• (RP) IPA: /ˈvɜː.bəl/, [ˈvɜː.bɫ̩], enPR: vûrʹ-bəl
  • (America) IPA: /ˈvɝ.bəl/, [ˈvɜ˞.bɫ̩], enPR: vûrʹ-bəl

verbal (not comparable)

  1. Of or relating to words.
    Synonyms: wordish
  2. Concerned with the words, rather than the substance of a text.
  3. Consisting of words only.
    Antonyms: non-verbal, substantive
    • quote en
  4. Expressly spoken rather than written; oral.
    a verbal contract
    a verbal testimony
  5. (grammar) Derived from, or having the nature of a verb.
    Synonyms: rhematic
  6. (grammar) Used to form a verb.
  7. Capable of speech.
    Antonyms: preverbal
    • 2005, Avril V. Brereton, Bruce J. Tonge, Pre-schoolers with autism (page 55)
      quote en
  8. Word for word.
    Synonyms: literal, verbatim
    a verbal translation
  9. (obsolete) Abounding with words; verbose.
  • (of or relating to speech or words) lectic
Antonyms Related terms

Translations Translations
  • Portuguese: verbal
  • Russian: слове́сный
Translations Translations Translations
  • Portuguese: verbal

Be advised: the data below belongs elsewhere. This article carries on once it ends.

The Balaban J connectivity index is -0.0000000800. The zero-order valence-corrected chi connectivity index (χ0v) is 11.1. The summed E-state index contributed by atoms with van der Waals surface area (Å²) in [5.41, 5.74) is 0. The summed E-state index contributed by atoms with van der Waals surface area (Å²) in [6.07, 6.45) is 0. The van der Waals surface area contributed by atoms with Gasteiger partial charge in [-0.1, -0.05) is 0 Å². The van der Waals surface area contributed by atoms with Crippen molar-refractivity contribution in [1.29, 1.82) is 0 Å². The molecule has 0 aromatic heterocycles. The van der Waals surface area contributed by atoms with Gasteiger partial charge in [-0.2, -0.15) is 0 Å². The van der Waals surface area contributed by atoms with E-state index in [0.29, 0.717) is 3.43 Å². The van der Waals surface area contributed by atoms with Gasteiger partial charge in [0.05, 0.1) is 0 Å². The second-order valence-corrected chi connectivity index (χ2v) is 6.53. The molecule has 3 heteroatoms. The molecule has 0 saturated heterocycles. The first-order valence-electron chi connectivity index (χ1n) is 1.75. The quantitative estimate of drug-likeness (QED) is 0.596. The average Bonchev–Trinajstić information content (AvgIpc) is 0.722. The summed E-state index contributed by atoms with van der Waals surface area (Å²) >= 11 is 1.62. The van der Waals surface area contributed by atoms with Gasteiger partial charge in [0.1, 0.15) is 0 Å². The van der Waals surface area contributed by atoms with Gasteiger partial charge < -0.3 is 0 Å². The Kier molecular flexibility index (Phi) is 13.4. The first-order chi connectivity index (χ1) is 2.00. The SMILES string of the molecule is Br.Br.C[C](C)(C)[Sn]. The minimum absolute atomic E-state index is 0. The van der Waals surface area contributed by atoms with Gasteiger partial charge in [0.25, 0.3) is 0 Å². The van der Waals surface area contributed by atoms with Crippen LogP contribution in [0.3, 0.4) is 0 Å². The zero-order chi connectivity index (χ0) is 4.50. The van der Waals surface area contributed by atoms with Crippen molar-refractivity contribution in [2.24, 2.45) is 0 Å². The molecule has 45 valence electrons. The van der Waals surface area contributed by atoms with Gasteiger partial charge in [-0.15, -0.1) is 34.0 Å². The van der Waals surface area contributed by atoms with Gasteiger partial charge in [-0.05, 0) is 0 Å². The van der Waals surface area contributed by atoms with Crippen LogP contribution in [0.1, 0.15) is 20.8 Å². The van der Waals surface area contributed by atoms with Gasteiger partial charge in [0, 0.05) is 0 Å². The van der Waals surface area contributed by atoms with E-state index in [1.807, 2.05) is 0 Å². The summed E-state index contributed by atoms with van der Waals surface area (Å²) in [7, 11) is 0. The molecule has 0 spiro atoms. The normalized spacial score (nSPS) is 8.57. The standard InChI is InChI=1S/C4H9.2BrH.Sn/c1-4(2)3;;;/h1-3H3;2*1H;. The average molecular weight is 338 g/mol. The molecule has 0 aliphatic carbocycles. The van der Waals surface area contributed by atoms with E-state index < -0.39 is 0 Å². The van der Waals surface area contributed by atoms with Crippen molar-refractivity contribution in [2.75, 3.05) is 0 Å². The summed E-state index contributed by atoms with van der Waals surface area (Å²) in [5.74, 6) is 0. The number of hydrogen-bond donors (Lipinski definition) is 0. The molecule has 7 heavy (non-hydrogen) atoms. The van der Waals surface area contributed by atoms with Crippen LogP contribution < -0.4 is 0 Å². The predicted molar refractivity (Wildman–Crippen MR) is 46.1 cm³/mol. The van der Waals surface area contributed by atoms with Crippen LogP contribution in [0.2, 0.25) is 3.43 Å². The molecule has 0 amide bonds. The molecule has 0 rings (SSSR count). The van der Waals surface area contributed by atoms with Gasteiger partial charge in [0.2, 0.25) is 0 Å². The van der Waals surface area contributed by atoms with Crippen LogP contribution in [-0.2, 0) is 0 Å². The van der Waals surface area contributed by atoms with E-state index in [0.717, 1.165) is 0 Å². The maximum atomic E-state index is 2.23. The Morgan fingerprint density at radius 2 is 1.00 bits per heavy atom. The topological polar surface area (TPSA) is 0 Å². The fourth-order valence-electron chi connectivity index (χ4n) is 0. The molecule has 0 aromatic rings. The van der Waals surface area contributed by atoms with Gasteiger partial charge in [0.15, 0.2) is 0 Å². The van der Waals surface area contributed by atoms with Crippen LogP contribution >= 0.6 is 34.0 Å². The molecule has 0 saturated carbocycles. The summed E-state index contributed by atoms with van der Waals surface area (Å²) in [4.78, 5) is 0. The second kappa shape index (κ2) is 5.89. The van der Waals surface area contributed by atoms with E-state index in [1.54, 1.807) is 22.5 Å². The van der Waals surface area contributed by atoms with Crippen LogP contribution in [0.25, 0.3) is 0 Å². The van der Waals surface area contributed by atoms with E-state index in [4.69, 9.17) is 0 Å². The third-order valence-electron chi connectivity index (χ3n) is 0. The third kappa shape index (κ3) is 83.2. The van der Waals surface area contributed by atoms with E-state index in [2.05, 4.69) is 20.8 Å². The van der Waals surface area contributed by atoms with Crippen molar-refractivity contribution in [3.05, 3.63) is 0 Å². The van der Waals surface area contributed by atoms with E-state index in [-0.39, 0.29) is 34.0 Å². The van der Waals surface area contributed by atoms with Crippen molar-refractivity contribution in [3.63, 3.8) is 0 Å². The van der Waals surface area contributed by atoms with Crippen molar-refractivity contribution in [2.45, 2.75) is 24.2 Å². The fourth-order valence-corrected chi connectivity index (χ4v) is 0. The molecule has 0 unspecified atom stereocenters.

• Russian: слове́сный
  • German: zeitwörtlich, verbal
  • Portuguese: verbal
  • Russian: глаго́льный
  • Spanish: verbal
  • Russian: глаго́льный
  • Spanish: verbal

verbal (plural verbals)

  1. (grammar) A verb form which does not function as a predicate, or a word derived from a verb. In English, infinitives, participles and gerunds are verbals.
    Synonyms: non-finite verb
  2. (UK, Ireland) A confession given to police.
Translations Verb

verbal (verbals, present participle verballing; past and past participle verballed)

  1. (transitive, British, Australia) To induce into fabricating a confession.
    • 1982, John A. Andrews, Human Rights in Criminal Procedure: A Comparative Study, ISBN 9024725526, BRILL, page 128:
      "The problem of 'verballing' is unlikely to disappear, whatever the legal status of the person detained."
    • 2001, Chris Cunneen, Conflict, Politics and Crime: Aboriginal Communities and the Police, ISBN 1864487194, Allen & Unwin, page 116:
      "Condren had always claimed that he was assaulted and verballed by police over the murder he had supposedly confessed to committing."
    • 2004, Jeremy Gans & Andrew Palmer, Australian Principles of Evidence, ISBN 1876905123, Routledge Cavendish, page 504:
      "Moreover, given the risk of verballing, it is by no means apparent that it is in the interests of justice that the prosecution have the benefit of admissions that are made on occasions when recordings are impracticable."

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